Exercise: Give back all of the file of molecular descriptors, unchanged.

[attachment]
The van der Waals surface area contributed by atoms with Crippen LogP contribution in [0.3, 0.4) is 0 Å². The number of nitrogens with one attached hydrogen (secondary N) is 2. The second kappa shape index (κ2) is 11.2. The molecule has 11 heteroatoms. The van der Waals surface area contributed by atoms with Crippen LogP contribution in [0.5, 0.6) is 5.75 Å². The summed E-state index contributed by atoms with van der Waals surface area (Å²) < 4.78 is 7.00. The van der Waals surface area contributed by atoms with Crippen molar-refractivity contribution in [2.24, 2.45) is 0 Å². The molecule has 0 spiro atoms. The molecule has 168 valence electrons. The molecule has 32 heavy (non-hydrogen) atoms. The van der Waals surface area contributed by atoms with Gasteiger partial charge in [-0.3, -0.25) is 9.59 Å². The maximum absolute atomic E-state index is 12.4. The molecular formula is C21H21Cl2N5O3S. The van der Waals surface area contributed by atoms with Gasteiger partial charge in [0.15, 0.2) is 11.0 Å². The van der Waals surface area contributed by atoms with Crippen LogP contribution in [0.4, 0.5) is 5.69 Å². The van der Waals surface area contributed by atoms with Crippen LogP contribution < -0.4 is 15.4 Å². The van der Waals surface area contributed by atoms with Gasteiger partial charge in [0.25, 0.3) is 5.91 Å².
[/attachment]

The van der Waals surface area contributed by atoms with Crippen LogP contribution in [0.3, 0.4) is 0 Å². The number of nitrogens with one attached hydrogen (secondary N) is 2. The second kappa shape index (κ2) is 11.2. The molecule has 11 heteroatoms. The van der Waals surface area contributed by atoms with Crippen LogP contribution in [0.5, 0.6) is 5.75 Å². The summed E-state index contributed by atoms with van der Waals surface area (Å²) < 4.78 is 7.00. The van der Waals surface area contributed by atoms with Crippen molar-refractivity contribution in [2.24, 2.45) is 0 Å². The molecule has 0 spiro atoms. The molecule has 168 valence electrons. The molecule has 32 heavy (non-hydrogen) atoms. The van der Waals surface area contributed by atoms with Gasteiger partial charge in [-0.3, -0.25) is 9.59 Å². The maximum absolute atomic E-state index is 12.4. The molecular formula is C21H21Cl2N5O3S. The van der Waals surface area contributed by atoms with Gasteiger partial charge in [0.15, 0.2) is 11.0 Å². The van der Waals surface area contributed by atoms with Crippen LogP contribution in [0.4, 0.5) is 5.69 Å². The van der Waals surface area contributed by atoms with Crippen LogP contribution < -0.4 is 15.4 Å². The van der Waals surface area contributed by atoms with Gasteiger partial charge in [0.25, 0.3) is 5.91 Å².